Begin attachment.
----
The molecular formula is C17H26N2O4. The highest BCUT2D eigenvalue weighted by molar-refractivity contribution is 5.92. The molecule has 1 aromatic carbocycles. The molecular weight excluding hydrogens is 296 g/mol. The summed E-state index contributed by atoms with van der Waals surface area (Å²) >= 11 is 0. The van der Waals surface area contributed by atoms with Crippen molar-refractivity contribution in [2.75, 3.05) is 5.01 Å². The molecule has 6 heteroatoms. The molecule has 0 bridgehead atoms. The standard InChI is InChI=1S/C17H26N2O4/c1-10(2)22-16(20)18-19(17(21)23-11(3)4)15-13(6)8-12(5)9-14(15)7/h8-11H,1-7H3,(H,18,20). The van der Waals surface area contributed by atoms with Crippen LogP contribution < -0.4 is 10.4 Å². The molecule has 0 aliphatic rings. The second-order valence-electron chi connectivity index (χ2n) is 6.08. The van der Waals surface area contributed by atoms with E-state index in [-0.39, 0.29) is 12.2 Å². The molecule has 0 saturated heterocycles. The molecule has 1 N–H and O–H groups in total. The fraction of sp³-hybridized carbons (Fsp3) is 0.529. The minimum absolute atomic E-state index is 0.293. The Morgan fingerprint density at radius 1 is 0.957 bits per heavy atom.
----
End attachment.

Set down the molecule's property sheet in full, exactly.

The molecular formula is C17H26N2O4. The highest BCUT2D eigenvalue weighted by molar-refractivity contribution is 5.92. The molecule has 1 aromatic carbocycles. The molecular weight excluding hydrogens is 296 g/mol. The summed E-state index contributed by atoms with van der Waals surface area (Å²) >= 11 is 0. The van der Waals surface area contributed by atoms with Crippen molar-refractivity contribution in [2.75, 3.05) is 5.01 Å². The molecule has 6 heteroatoms. The molecule has 0 bridgehead atoms. The standard InChI is InChI=1S/C17H26N2O4/c1-10(2)22-16(20)18-19(17(21)23-11(3)4)15-13(6)8-12(5)9-14(15)7/h8-11H,1-7H3,(H,18,20). The van der Waals surface area contributed by atoms with Crippen LogP contribution < -0.4 is 10.4 Å². The molecule has 0 aliphatic rings. The second-order valence-electron chi connectivity index (χ2n) is 6.08. The van der Waals surface area contributed by atoms with E-state index in [-0.39, 0.29) is 12.2 Å². The molecule has 0 saturated heterocycles. The molecule has 1 N–H and O–H groups in total. The fraction of sp³-hybridized carbons (Fsp3) is 0.529. The minimum absolute atomic E-state index is 0.293. The Morgan fingerprint density at radius 1 is 0.957 bits per heavy atom.